Friday, September 2, 2016

Smarthistory Offers a Crash Course in Art History

Smarthistory offers is a free online alternative to expensive art history textbooks. Smarthistory features more than just images of notable works of art. The combination of video lessons, text articles, and audio lessons about eras and themes in art history is what makes Smarthistory a valuable resource. Students can browse all of the resources of Smarthistory by artist name, style of work, theme, or time period. Smarthistory was originally developed by art history professors Dr. Beth Harris and Dr. Steven Zucker.

A glossary of art history terms on Smarthistory can help students understand the key talking points in the video lessons available on Smarthistory. Those video lessons are arranged into three main sections; "first things first," "tools for understanding art," and "materials + techniques." Within each section you will find six to twenty videos on subtopics.

Students Can Collaboratively Create Timelines on HSTRY

HSTRY is a neat timeline creation tool that I've been a fan of since it launched a couple of years ago. One of the features that makes it different from other timeline tools is that you can build quiz questions into your timeline. This week HSTRY added another nice feature in the form of collaboration. You and your students can now share and collaborate on the development of online timelines. The collaboration feature works just as you would expect. To collaborate on a timeline just click the "collaborate" button while you're viewing your timeline then enter another HSTRY timeline user's name or email address.

Learn more about how to use HSTRY in the video tutorials embedded below.

Applications for Education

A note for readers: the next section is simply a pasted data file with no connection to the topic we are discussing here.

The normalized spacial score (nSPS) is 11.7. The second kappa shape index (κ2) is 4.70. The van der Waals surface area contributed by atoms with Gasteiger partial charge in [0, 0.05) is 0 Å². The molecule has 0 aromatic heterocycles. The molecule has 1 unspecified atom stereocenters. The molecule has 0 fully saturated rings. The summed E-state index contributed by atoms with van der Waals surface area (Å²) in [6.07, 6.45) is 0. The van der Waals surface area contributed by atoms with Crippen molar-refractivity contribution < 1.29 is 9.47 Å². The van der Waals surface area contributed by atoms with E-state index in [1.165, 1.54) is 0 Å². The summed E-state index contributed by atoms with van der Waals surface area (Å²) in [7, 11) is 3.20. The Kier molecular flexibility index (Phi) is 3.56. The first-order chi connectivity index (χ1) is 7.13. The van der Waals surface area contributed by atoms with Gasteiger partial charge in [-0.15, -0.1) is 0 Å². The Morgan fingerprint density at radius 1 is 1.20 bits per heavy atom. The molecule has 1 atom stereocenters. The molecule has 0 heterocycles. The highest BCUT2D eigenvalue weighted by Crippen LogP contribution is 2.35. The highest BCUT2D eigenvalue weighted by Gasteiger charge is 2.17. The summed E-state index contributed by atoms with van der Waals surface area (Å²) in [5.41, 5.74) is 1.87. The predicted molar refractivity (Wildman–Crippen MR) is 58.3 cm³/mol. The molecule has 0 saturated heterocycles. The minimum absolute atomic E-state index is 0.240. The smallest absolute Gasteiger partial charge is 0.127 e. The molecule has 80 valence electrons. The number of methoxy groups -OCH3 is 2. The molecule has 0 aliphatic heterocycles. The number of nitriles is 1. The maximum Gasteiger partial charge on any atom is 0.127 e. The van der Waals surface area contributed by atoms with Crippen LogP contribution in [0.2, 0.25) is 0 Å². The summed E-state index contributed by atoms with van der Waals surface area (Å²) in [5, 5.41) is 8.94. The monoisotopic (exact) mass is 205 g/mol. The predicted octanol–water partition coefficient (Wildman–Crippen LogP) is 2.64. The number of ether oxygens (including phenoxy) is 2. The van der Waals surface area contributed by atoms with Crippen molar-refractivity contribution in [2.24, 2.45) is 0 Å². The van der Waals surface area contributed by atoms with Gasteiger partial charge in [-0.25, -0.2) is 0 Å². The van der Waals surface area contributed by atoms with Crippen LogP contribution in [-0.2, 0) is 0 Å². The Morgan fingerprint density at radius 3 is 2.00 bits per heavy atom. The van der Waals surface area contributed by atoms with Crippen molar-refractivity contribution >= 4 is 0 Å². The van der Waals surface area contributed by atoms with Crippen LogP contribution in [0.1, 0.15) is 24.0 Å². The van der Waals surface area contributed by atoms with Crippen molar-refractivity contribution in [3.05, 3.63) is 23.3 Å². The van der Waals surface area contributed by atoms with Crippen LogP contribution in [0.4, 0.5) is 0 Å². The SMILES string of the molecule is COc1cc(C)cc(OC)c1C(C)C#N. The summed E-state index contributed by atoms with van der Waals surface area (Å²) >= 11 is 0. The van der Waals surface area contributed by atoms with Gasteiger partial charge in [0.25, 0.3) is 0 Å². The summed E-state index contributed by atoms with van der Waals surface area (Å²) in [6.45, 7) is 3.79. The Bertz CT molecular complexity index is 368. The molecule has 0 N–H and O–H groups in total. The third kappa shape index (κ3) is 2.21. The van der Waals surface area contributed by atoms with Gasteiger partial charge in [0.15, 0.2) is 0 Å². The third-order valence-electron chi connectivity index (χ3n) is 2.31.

One of the ways to use HSTRY that I've previously shared is to have students create timelines of their school year as a digital portfolio. For each month of the year students can add essays they've written, videos they've made, podcasts they've recorded, or maps they've made.

Thursday, September 1, 2016

Try Math Landing for K-6 Mathematics Resources

Math Landing is a database of mathematics lessons and interactive resources for use in elementary school. You can search for lessons and interactive resources by grade level and or by mathematics topic. You can search Math Landing and access the resources without registering. If you do register you can participate in the Math Landing message board community, share resources, and create personal folders of resources that you find in the Math Landing community.

Applications for Education
You could probably find most of the resources that are indexed by Math Landing by searching the web,  but it would probably take you much longer than it would if you use Math Landing's search tools. The next time you're looking for a new math lesson, give Math Landing a try.

A Couple of Short Lessons About Labor Day

Labor Day marks the unofficial end of summer in North America. Schools that started in August had a long weekend and the rest will start this week. If you're looking for a short explanation of Labor Day to share with students, take a look at the two videos below.

History of the Holidays is a series of videos from History. Each installment explains a different holiday. The Labor Day video is embedded below.

Why Do Americans and Canadians Celebrate Labor Day? Is a new TED-Ed lesson. The video is embedded below. You can find the full lesson here.

Reminder - Update Your Browser for Maximum Performance and Security

A couple of times this week I have had people contact me about web tools not working the same way on their computers as they did in one of my tutorial videos. I also had folks in a workshop this week run into the same problem. In all of those cases the problems were related to out of date web browsers.

Using an outdated browser can slow your online experience and make some web applications not work correctly. Outdated browsers can also make your computer more vulnerable to viruses and other dangers. A simple way to check if your browser is up to date is to visit Browse Happy. Browse Happy lists the six most commonly used browsers, the latest version of each, and links you to the download for the latest version.

If you use Chrome as your web browser you will see three red/orange lines in the upper-right corner of your browser when you are not using the most current version. To update Chrome simply quit it completely then restart your computer and it should automatically update for you. If that doesn't work you can update by opening the help menu then choosing "about" and running the update manually.
Click image to view full size. 

Another way to determine what browser you're using is to visit WhatBrowser.orgWhat Browser is a Google site that detects what browser you're using and displays that information right on the page in front of you.